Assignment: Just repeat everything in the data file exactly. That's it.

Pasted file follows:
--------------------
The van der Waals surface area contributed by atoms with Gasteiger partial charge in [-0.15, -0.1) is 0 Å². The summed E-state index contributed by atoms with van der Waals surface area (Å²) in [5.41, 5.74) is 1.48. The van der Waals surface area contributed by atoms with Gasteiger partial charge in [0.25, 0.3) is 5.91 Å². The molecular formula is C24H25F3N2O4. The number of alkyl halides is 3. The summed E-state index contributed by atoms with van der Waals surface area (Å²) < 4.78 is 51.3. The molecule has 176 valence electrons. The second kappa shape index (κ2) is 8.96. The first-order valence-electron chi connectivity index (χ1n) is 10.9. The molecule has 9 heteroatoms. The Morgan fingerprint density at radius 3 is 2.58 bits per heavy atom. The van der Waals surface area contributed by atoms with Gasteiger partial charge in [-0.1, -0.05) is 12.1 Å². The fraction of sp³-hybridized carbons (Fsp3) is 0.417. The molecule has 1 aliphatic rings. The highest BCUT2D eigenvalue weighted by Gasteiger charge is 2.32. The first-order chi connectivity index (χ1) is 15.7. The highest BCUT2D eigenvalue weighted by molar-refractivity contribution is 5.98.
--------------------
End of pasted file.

The van der Waals surface area contributed by atoms with Gasteiger partial charge in [-0.15, -0.1) is 0 Å². The summed E-state index contributed by atoms with van der Waals surface area (Å²) in [5.41, 5.74) is 1.48. The van der Waals surface area contributed by atoms with Gasteiger partial charge in [0.25, 0.3) is 5.91 Å². The molecular formula is C24H25F3N2O4. The number of alkyl halides is 3. The summed E-state index contributed by atoms with van der Waals surface area (Å²) < 4.78 is 51.3. The molecule has 176 valence electrons. The second kappa shape index (κ2) is 8.96. The first-order valence-electron chi connectivity index (χ1n) is 10.9. The molecule has 9 heteroatoms. The Morgan fingerprint density at radius 3 is 2.58 bits per heavy atom. The van der Waals surface area contributed by atoms with Gasteiger partial charge in [-0.1, -0.05) is 12.1 Å². The fraction of sp³-hybridized carbons (Fsp3) is 0.417. The molecule has 1 aliphatic rings. The highest BCUT2D eigenvalue weighted by Gasteiger charge is 2.32. The first-order chi connectivity index (χ1) is 15.7. The highest BCUT2D eigenvalue weighted by molar-refractivity contribution is 5.98.